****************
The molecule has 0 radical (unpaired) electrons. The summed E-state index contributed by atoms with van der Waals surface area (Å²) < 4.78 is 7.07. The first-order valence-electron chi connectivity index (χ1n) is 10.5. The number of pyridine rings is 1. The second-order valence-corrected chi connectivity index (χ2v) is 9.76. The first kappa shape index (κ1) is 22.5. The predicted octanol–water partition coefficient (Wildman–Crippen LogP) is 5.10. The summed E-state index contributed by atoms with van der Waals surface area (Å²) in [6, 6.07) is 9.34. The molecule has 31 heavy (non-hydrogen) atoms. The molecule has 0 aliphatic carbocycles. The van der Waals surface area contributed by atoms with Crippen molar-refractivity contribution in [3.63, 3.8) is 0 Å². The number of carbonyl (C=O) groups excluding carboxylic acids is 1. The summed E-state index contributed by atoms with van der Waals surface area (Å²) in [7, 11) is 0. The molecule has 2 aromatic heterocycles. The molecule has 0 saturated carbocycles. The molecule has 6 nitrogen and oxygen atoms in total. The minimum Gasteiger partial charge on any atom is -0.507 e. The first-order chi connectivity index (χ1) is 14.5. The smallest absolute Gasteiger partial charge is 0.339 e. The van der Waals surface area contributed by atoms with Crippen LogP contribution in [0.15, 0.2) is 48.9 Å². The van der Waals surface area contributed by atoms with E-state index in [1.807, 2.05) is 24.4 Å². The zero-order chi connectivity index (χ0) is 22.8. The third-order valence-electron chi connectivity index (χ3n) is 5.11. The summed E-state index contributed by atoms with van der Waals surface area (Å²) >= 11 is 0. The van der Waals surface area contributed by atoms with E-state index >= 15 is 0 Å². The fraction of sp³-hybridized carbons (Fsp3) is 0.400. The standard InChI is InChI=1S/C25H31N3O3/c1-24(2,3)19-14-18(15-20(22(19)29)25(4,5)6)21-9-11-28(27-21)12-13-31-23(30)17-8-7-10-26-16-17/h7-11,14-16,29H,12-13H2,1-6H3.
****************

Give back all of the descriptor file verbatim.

The molecule has 0 radical (unpaired) electrons. The summed E-state index contributed by atoms with van der Waals surface area (Å²) < 4.78 is 7.07. The first-order valence-electron chi connectivity index (χ1n) is 10.5. The number of pyridine rings is 1. The second-order valence-corrected chi connectivity index (χ2v) is 9.76. The first kappa shape index (κ1) is 22.5. The predicted octanol–water partition coefficient (Wildman–Crippen LogP) is 5.10. The summed E-state index contributed by atoms with van der Waals surface area (Å²) in [6, 6.07) is 9.34. The molecule has 31 heavy (non-hydrogen) atoms. The molecule has 0 aliphatic carbocycles. The van der Waals surface area contributed by atoms with Crippen molar-refractivity contribution in [3.63, 3.8) is 0 Å². The number of carbonyl (C=O) groups excluding carboxylic acids is 1. The summed E-state index contributed by atoms with van der Waals surface area (Å²) in [7, 11) is 0. The molecule has 2 aromatic heterocycles. The molecule has 0 saturated carbocycles. The molecule has 6 nitrogen and oxygen atoms in total. The minimum Gasteiger partial charge on any atom is -0.507 e. The first-order chi connectivity index (χ1) is 14.5. The smallest absolute Gasteiger partial charge is 0.339 e. The van der Waals surface area contributed by atoms with Crippen LogP contribution in [0.15, 0.2) is 48.9 Å². The van der Waals surface area contributed by atoms with E-state index in [1.807, 2.05) is 24.4 Å². The zero-order chi connectivity index (χ0) is 22.8. The third-order valence-electron chi connectivity index (χ3n) is 5.11. The summed E-state index contributed by atoms with van der Waals surface area (Å²) >= 11 is 0. The van der Waals surface area contributed by atoms with E-state index >= 15 is 0 Å². The fraction of sp³-hybridized carbons (Fsp3) is 0.400. The standard InChI is InChI=1S/C25H31N3O3/c1-24(2,3)19-14-18(15-20(22(19)29)25(4,5)6)21-9-11-28(27-21)12-13-31-23(30)17-8-7-10-26-16-17/h7-11,14-16,29H,12-13H2,1-6H3.